All you have to do to find voter suppression efforts on Twitter right now is put in the words “vote” and “Wednesday” in the site’s search bar and you will see lots of new attempts at voter suppression. Mostly, the posts advise Democrats to vote on Wednesday.
Buzzfeed put up a thorough story yesterday about similar tactics, primarily focusing on sites attempting to convince Democrats that they could vote via text message. Some posts also attempted to convince supporters of Hillary Clinton that they would need to bring multiple forms of identification to vote.
Searching for “text” and “vote” right now largely shows people debunking the idea that votes can be cast by SMS. Additionally, one account featured prominently in the Buzzfeed story Sunday has since been suspended.
Very few of the deceptive posts about Wednesday voting that one finds on social media come from accounts that have much of a following. Kristen Clarke, who runs the Lawyers’ Committee for Civil Rights Under Law, flagged this tweet from an account that has 117,000 followers, however. The account is primarily devoted to advice on getting tickets for country music events. Ms. Clarke told the Observer in a phone call that her organization is “concerned about the potential for these posts to go viral.”
This account, while it has a decent following, doesn’t get much engagement. The account’s followers seem to largely ignore it, except when it posts early Taylor Swift photos.
Clarke retweeted a number of posts like the one above on her Twitter feed yesterday, flagging them as false.
There’s a decent number of posts telling Democrats to vote on Wednesday that appear to know the messages won’t amount to much more than a dumb joke, such as @evolvevangelist who appended two crying-laughing emoji at the end of his misleading post:
Also, Funny or Die actor and writer Luke Barnett (who has 4,094 followers) appears to be trying to counter-suppress the votes for Donald Trump, by posting the same message in a slightly more subtle way.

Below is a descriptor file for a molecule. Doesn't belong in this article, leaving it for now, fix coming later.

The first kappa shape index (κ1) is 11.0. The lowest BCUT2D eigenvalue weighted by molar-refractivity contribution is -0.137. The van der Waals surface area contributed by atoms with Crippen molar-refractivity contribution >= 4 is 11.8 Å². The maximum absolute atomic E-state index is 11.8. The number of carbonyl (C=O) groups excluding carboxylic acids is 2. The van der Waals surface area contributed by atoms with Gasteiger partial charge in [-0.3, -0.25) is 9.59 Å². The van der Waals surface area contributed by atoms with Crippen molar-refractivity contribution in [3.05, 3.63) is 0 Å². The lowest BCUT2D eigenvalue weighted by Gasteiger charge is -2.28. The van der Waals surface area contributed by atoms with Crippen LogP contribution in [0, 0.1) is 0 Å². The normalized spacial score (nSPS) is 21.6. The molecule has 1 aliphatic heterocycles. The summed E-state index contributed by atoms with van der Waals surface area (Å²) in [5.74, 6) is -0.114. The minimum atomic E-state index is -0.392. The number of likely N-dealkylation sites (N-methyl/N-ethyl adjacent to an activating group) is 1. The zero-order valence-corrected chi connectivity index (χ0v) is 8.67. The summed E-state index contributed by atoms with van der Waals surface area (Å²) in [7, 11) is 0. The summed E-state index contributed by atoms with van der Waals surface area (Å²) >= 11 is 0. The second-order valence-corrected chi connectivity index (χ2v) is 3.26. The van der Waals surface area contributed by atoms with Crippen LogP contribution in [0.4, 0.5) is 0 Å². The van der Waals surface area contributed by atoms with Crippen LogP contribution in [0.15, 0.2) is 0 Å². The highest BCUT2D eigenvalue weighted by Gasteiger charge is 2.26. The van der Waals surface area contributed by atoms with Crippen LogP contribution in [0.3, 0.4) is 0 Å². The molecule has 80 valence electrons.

A quick scan of Barnett’s other posts show that he isn’t really on the #TrumpTrain.
Generally speaking, Democrats do better as voter turnout rises, so it’s no accident that it tends to be Republican supporters who put out these messages (since it isn’t generally in Democrats’ interest to do so). Voter suppression efforts happen in every election and take a variety of forms, including in this election, as Alice Speri has reported for The Intercept.
But voters who want to #MAGA aren’t the only ones attempting to troll the vote. We found one woman with 15,000 Twitter followers who attempted to confuse Trump voters.
Just in case this isn’t completely clear: the election for U.S. President (and all the other races, from Congress to your reps in the state legislature) is over and done tomorrow. There will be no more voting after that, anywhere, for any of these elected leaders.
And don’t blame technology for this abuse. There’s a much stronger and more organized effort to use tech to generate as much voting as possible.
By the way, if you’re reading this and you’re not old enough to vote for the U.S. President, but you are eligible to vote for junior prom queen in Honolulu, then be sure to get out there and cast your ballot for Madison on Wednesday. That Wednesday election looks pretty legit.